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Anna Netrebko renounces her debut in Faust at Covent Garden

That's on Facebook that Anna Netrebko just announced her withdrawal from Covent's Garden production of  Faust : « I am so sorry to have to withdraw from the role of Marguerite in Faust. After much consideration and intensive preparation, I have come to the conclusion that the role is not right for me. I had been very much looking forward to debuting this role at the Royal Opera House and following it with further performances in Vienna and Baden-Baden....


Jonas Kaufmann recounts Werther

Often considered the most personal and sensitive of Massenet’s works, Werther – whose libretto is freely inspired by The Sufferings of the Young Werther, Goethe’s epistolary novel – stands as one of the landmarks of 19th century French Romanticism. A melancholy work imbued with a resolutely tragic aspect sometimes bordering on the morbid.  In both Massenet’s work and Goethe’s novel, the young poet Werther is madly in love with Charlotte – who...


La Traviata opens the new season at La Scala

The new production of Verdi’s La Traviata (which Stéphane Lissner had announced as a premiere) will be the main event for the end of this Verdi Year. There are several reasons for that. First, it is certainly one of Verdi’s most popular works, and perhaps in all of opera. Because of its libretto, of course, as melodramatic as one could wish. Also for its music, at once simple and effective, admirably constructed in its effects, theatrical in the finest sense of the...


The Salzburg Festival 2014 outlines its program

Each year the Salzburg Festival stands out as one of the highlights of the opera season, and Cecilia Bartolli (who has served as the event’s artistic director since 2012) will be presenting the details of the 2014 programme over the next few weeks. The Salzburg Festival's first notes, however, are already being sounded on the event's official website, outlining the coming edition’s schedule.  And, as usual, it’s an enticing programme featuring some...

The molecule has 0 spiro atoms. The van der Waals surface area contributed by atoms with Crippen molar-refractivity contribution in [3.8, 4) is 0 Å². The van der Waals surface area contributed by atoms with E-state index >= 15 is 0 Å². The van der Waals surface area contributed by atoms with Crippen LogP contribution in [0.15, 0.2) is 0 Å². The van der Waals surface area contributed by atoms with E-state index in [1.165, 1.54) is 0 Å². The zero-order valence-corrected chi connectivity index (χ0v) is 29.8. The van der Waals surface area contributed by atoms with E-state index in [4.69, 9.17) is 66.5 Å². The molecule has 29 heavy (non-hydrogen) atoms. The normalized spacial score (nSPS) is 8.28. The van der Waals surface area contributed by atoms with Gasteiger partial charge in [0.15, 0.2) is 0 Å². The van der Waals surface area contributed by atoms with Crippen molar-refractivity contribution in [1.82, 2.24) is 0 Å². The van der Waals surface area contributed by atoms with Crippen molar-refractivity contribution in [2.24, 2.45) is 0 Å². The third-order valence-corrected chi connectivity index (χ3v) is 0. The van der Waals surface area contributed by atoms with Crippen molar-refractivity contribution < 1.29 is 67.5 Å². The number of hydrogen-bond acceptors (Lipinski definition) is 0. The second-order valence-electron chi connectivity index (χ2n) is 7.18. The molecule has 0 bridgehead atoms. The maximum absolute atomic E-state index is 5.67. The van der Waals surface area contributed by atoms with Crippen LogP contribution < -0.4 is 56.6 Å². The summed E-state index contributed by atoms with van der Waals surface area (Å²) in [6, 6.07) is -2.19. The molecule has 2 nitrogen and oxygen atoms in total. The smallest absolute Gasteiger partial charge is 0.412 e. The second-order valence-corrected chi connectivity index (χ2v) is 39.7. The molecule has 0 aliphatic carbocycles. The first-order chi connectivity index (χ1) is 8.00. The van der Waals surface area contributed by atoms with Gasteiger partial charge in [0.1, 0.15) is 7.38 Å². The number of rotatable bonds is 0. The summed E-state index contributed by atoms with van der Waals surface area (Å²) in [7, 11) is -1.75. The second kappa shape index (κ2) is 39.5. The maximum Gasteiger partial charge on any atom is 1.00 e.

Stéphane Lissner recounts La Scala

La Scala is undeniably one of the world’s greatest temples of  opera; each year its season opening (on December 7, Saint Ambrose Day, named for Milan’s patron saint) is a major event for opera fans. Since 2005, when he was appointed the first non-Italian superintendent and artistic director in La Scala’s history, Stéphane Lissner has established himself as one of the architects of the Milan opera house’s international influence.  As we await the...


In the footsteps of Verdi in Sant'Agata

October 2013 is the time for commemorating the bicentennial of the birth of Giuseppe Verdi in Roncole, in the region of Parma, into a family of modest means. And while the Italian composer is intimately linked to Milan (his first opera, Oberto, was staged at La Scala in 1839), he remained attached to his place of origin and bought a family home on the Sant’Agata estate in 1848. Though he initially intended it for his parents, Giuseppe Verdi came to live here with his second wife, the...